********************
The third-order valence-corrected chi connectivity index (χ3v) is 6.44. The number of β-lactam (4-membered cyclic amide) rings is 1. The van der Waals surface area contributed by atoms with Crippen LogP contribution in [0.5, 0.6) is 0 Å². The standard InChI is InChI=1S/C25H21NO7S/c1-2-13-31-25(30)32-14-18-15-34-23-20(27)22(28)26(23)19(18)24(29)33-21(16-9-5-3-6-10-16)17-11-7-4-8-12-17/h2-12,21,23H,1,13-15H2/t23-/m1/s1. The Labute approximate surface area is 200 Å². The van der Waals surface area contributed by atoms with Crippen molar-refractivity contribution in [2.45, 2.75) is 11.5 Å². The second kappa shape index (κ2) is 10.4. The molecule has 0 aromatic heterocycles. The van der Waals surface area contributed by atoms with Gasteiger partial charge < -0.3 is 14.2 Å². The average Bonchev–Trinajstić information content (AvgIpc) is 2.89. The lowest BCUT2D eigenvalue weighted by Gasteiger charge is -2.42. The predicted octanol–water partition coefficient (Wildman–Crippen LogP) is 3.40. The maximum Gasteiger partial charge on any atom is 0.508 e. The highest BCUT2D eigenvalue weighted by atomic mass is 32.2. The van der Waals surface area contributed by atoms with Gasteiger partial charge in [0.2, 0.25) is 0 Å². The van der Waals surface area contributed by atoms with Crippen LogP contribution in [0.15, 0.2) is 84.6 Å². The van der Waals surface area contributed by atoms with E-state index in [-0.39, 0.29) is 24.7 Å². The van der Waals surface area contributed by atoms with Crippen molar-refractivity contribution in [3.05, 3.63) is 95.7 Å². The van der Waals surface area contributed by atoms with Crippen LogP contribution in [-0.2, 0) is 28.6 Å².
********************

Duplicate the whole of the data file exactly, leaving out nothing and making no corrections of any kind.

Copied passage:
The third-order valence-corrected chi connectivity index (χ3v) is 6.44. The number of β-lactam (4-membered cyclic amide) rings is 1. The van der Waals surface area contributed by atoms with Crippen LogP contribution in [0.5, 0.6) is 0 Å². The standard InChI is InChI=1S/C25H21NO7S/c1-2-13-31-25(30)32-14-18-15-34-23-20(27)22(28)26(23)19(18)24(29)33-21(16-9-5-3-6-10-16)17-11-7-4-8-12-17/h2-12,21,23H,1,13-15H2/t23-/m1/s1. The Labute approximate surface area is 200 Å². The van der Waals surface area contributed by atoms with Crippen molar-refractivity contribution in [2.45, 2.75) is 11.5 Å². The second kappa shape index (κ2) is 10.4. The molecule has 0 aromatic heterocycles. The van der Waals surface area contributed by atoms with Gasteiger partial charge < -0.3 is 14.2 Å². The average Bonchev–Trinajstić information content (AvgIpc) is 2.89. The lowest BCUT2D eigenvalue weighted by Gasteiger charge is -2.42. The predicted octanol–water partition coefficient (Wildman–Crippen LogP) is 3.40. The maximum Gasteiger partial charge on any atom is 0.508 e. The highest BCUT2D eigenvalue weighted by atomic mass is 32.2. The van der Waals surface area contributed by atoms with Gasteiger partial charge in [0.2, 0.25) is 0 Å². The van der Waals surface area contributed by atoms with Crippen LogP contribution in [0.15, 0.2) is 84.6 Å². The van der Waals surface area contributed by atoms with E-state index in [-0.39, 0.29) is 24.7 Å². The van der Waals surface area contributed by atoms with Crippen molar-refractivity contribution in [3.05, 3.63) is 95.7 Å². The van der Waals surface area contributed by atoms with Crippen LogP contribution in [-0.2, 0) is 28.6 Å².